The persistent persona

Peter Jones Wu Wei

I have to admit not getting the fuss about personas. With a raft of new UX books out in recent years, including 2 books on personas in 2006 alone, I am always amused at the extent to which we (in UX, but also in design generally) believe we must re-invent everything. As if its better than some previous generation.

Personas are tools for describing the users attending to the products and services we are designing for. They are basically user profiles, succinct depictions of the salient characteristics of a given user type. Personas capture a set of meaningful properties around a given user categoru, with a name and fictitious background that personalizes it as a representation of a customer.

They have somehow become a big deal. Forrester conducted an international consultant’s study on the best practices in personas in 2007, and now they even offer a persona design course. There are blogs just about personas, such as this one that promotes the Forrester study.

Scott Berkun’s (oops – Joshua Porter’s, of course – and thanks for visiting, that’s one more thing I did not know about you!) So Joshua’s recent discussion about personas (and designing for yourself) spurs my title question, and answers it. I agree with most of what he’s saying, and he outlines a kind of essential history and context of personas which is worth reading, (and if it were in fact the only thing you would read on personas). And he switches from taking on personas as a communication tool within the design team to the notion of the designer finding their own empathy for the user, persona or no-persona. And that essentially designers can design for themselves if so enlightened (which they always have anyway, and often do a very good job if they know the domain). But designers don’t need the personas for themselves – maybe I missed this (it is a long piece) – but designers construct personas for everyone else, and then continue with design work after having wowed the team with their bit of research presented in persona format.

As far as the axioms of designing for yourself, it depends. It seems people in UX are often not trained in Human Factors, or understand the psychology of tacit knowledge. You cannot do knowledge elicitation on yourself, and you cannot measure your own responses to interaction. If you are considering product design, it helps to have separation and empathic understanding. If you are a designer, you are NOT an expert in your user’s work practice, but you can become a kind of participant observer if you are a good researcher. I design for doctors sometimes – I’m not a doctor, but have learned a lot about their work practice and everyday drivers and constraints. So I advocate research-design cycles so that designers can learn over time.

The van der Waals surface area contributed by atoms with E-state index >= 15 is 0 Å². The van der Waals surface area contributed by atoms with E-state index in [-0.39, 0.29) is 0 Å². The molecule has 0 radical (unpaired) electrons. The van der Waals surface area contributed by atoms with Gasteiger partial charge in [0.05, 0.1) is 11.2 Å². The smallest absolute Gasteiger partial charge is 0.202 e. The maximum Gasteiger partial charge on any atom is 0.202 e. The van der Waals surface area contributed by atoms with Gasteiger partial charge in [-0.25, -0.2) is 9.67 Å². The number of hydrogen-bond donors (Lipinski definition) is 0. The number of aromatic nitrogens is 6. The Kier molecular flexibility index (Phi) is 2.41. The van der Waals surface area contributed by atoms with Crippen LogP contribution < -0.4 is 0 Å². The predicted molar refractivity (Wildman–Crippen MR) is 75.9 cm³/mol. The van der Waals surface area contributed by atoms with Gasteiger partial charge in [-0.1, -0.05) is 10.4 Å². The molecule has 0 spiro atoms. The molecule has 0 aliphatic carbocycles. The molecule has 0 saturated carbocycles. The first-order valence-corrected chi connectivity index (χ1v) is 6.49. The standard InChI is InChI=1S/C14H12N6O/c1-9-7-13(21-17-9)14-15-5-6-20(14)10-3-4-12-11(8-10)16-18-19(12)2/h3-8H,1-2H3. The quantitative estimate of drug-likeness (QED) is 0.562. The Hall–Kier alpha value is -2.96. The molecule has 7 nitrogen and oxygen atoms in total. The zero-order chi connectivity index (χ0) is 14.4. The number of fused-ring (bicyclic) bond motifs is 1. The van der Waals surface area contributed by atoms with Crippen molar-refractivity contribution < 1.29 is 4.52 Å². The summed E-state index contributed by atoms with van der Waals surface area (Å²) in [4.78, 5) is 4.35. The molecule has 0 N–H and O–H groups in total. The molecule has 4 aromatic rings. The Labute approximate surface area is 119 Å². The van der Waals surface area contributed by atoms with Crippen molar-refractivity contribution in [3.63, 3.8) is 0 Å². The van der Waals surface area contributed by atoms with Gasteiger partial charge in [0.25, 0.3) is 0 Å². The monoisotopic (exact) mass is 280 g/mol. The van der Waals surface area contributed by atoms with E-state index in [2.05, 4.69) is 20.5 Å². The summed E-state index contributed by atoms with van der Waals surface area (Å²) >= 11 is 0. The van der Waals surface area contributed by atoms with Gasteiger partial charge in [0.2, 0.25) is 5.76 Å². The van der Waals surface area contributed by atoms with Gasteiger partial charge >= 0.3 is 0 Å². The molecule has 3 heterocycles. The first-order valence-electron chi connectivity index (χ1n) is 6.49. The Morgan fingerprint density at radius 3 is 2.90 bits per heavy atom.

I also quibble with the provenance of Alan Cooper as the formulator of the method. As with everything in UX, there were many historical priors. Cooper only appropriated the the term persona, as part of a best-selling book. We called them User Profiles for many years (those years before Alan transformed from Visual Basic guru to UCD/UX guru). We all adapt tools of the trade. So it seems in UX, everything is new again, all the time. But as kids of the 80’s, some of us “invented” User Profiles because we needed them, and we used them to describe representative users in sufficient detail to support design rationale arguments to developers and product managers. I don’t recall ever using them as major design artifacts though – and they were and are communications tools. To promote them as more seems to demote other methods that we ignore in our attempts to perfect personas. Just look around – How many personas have you seen with well-developed user scenarios describing an ecologically valid use situation? Now that’s something useful.

Sorry to be such a curmudgeon, but that’s what blogs are for. I suggest that the fascination with personas is a way of elevating our methods to an importance they don’t deserve, perhaps just because they are so simple and representative. After all, they are a tool our internal customers in marketing actually understand about our UX deliverables. Try explaining activity theory to them, and framing the user in their context of social activity. They will ask us to stick with the personas, no doubt.

Finally, we should recognize that in order to publish something (like another book or post that promotes personas) we have to create some differences, otherwise there’s no real contribution. But if we have nothing new to say, why print more books about personas? Blogs are a more ecologically sound approach anyway. The fields comprising user experience are starting to feel like electronica genres, with their dozens of nuanced categories that only DJs care about. I know, breakbeat is very different from broken beat, but who cares, if you just want to dance! So let’s dance! (And when you’re in Dayton or Toronto, come dance with us).